Search

Mental Health Justice is Social Justice

By Addie Harris

Director of Capacity Building at Blue Ridge Hope


“Suck it up,” they say on the other end of the line just before it goes dead. Silence, as you lay alone in your bed, surrounded by darkness and the wrappings of what food you have actually eaten for the past few weeks. It’s been like this for a while now; everyday blending into the next. You can’t seem to find the willpower to get up for work, let alone get up to go to the bathroom. That was your boss who just called, wondering if you’d show up today. You told them about your mental illness and how you can’t find any treatment because of a number of limiting factors. They tell you to “Suck it up”. You don’t know if you have a job anymore, and you don’t think you really care. You don’t really care about anything anymore.

This scenario is reflects a similar reality for many individuals who struggle with their mental health or a mental illness. The hardship and strain many folks endure because of the effects of a mental illness or poor mental hygiene is only heightened by the social stigma surrounding mental health and care.


"We are at a breaking point of grief, anxiety, exhaustion from overworking, and heartbreak from the past year, contrasted alongside of the profound lack of accessible resources for American’s mental health."

The idea that one’s harmful mental health condition is a reflection of laziness or weakness is a common banner society lifts when confronted with the reality of our current mental health crisis. Another solution has been to write off certain individuals as “crazy” or “insane” , otherwise translated as untreatable, unworthy.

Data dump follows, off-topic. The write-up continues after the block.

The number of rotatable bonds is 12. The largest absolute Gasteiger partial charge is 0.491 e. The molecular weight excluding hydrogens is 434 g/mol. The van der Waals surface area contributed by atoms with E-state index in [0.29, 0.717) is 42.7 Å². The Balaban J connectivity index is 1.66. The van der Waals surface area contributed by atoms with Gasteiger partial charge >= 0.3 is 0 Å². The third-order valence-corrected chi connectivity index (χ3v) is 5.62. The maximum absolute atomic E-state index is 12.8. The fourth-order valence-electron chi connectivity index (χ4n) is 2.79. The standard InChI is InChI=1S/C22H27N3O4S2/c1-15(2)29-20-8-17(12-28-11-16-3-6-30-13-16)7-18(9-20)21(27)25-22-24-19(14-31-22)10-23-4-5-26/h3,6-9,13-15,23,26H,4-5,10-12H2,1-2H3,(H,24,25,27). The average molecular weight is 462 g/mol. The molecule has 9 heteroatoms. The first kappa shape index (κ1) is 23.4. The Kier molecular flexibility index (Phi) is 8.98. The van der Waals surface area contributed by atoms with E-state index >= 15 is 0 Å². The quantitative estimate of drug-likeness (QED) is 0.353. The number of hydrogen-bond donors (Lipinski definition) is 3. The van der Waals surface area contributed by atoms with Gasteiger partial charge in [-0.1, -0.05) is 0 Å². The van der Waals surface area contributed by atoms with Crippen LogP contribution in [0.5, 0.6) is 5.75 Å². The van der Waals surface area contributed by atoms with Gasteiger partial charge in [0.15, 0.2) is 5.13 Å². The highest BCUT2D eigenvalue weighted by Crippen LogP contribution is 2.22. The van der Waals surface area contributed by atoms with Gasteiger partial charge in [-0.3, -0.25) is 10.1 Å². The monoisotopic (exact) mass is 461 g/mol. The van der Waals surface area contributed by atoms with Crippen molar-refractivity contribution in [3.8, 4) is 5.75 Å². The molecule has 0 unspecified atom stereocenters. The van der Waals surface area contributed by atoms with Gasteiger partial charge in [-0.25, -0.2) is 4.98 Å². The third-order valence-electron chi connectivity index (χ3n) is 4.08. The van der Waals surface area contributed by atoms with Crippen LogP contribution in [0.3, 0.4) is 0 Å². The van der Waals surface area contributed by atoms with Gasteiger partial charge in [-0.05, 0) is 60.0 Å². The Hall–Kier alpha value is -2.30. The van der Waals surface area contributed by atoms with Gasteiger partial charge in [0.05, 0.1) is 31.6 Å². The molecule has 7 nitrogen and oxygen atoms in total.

Not only those we write off, but your everyday working Joe or Janet are silently suffering too with 1 in 4 Americans experiencing at least one major mental health crisis in any given year. More along, the pandemic has exponentially exasperated the mental health concerns of many. We are at a breaking point of grief, anxiety, exhaustion from overworking, and heartbreak from the past year, contrasted alongside of the profound lack of accessible resources for American’s mental health.

Mental health and illness are not one size-fits-all. In fact, poor mental health is made systematically worse for some people and groups of people.



Let’s visualize the same scenario from the beginning of this post: now, what if this person is also a Black, LGBTQIA+, disabled, and uninsured woman.


Her mental health concerns may be inflated because of generational trauma passed to her from her predecessors. Generational trauma is as it sounds: trauma symptoms passed from generation to generation within one’s genetics. The current host of generational trauma may not have experienced the traumatic event themselves, but they have inherited the negative emotional and physical effects of said event(s). Effects can include, but are not limited to, high anxiety, depression, insomnia, and even a shortened lifespan do to potential immune conditions. Generational trauma tends to appear in folks who’ve had ancestors suffer oppression and continual abuse, such as slavery, racism, and poverty.

In addition to generational trauma, this woman’s mental health may take a toll when she experiences negativity and maltreatment due to her race, ethnicity, gender identity, and sexuality. Discrimination is the fuel of stress; this abuse can contribute to a poorer state of mind and lower self-confidence.

Because of her disability, she may have physical pain or stipulations which take a toll on her mental health. Additionally, she may have limited accessibility to gain the tools to she needs to improve her emotional state.